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Rufford Park Primary School


Rufford Ave, Yeadon, Leeds LS19 7QR

0113 391 0906

Our favourite things about school...
  1. Classes
  2. Oak Tree - Year 5
  3. OLD Oak Tree - Year 5 (2019-2020)

Oak Tree Class - Year 5 (2019-2020)


Welcome to our class page! Year 5 Oak is taught by Miss Johansson with support from Mrs Hand. 

This year, alongside the school curriculum we plan to focus on...

  1. Reading for pleasure – sharing book tips with our friends and discovering new favourite writers. 
  2. Becoming more resilient by taking risks with our learning – both inside and outside the classroom (e.g. through drama or school trips). 
  3. Reflecting on our work and learning from our mistakes (FAIL = First Attempt In Learning!). 
  4. Improving our handwriting.



Take a look at our new class blog below! You can add to it using Purple Mash. Below is a handy guide I have put together showing you how to find our blog and add your first post.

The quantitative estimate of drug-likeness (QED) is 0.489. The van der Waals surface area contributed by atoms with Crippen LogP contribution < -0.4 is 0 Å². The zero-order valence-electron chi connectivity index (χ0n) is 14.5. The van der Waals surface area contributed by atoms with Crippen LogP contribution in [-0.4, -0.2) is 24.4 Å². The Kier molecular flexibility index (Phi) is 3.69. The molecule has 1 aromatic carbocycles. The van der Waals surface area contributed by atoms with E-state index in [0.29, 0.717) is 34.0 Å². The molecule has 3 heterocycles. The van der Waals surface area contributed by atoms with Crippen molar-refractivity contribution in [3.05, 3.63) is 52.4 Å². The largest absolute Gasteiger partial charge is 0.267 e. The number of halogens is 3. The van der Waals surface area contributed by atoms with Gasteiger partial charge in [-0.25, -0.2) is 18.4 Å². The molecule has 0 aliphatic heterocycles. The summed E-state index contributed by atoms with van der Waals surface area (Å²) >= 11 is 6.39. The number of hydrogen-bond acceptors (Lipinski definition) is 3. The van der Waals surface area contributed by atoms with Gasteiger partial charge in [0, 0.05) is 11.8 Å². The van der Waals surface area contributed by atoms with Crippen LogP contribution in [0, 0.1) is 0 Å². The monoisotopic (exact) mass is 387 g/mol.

Purple Mash Blog User Guide

Log in to Purple Mash here:




Academic Year 2019 - 2020


Year 5 Oak class were the first to achieve 100% reading on Friday 7th February . Every child in the class read at least 5 times during the week and had this verified by the staff at school. We are so proud of this result and hope to maintain this each week!

Between now and the end of the year, we will be keeping a record of all the children who ‘always read’ and there will be an end of year party for these children. 

Oak Tree class enjoyed creating mountain landscapes in Art using chalk pastels and ripped card to create jagged mountain outlines. 

In Science on Friday 17th January, the children enjoyed investigating the properties of different materials. Each table group were provided with a selection of different objects and worked together to name the different materials and properties that the objects consisted of, such as wood, glass, elastic bands, plastic and more.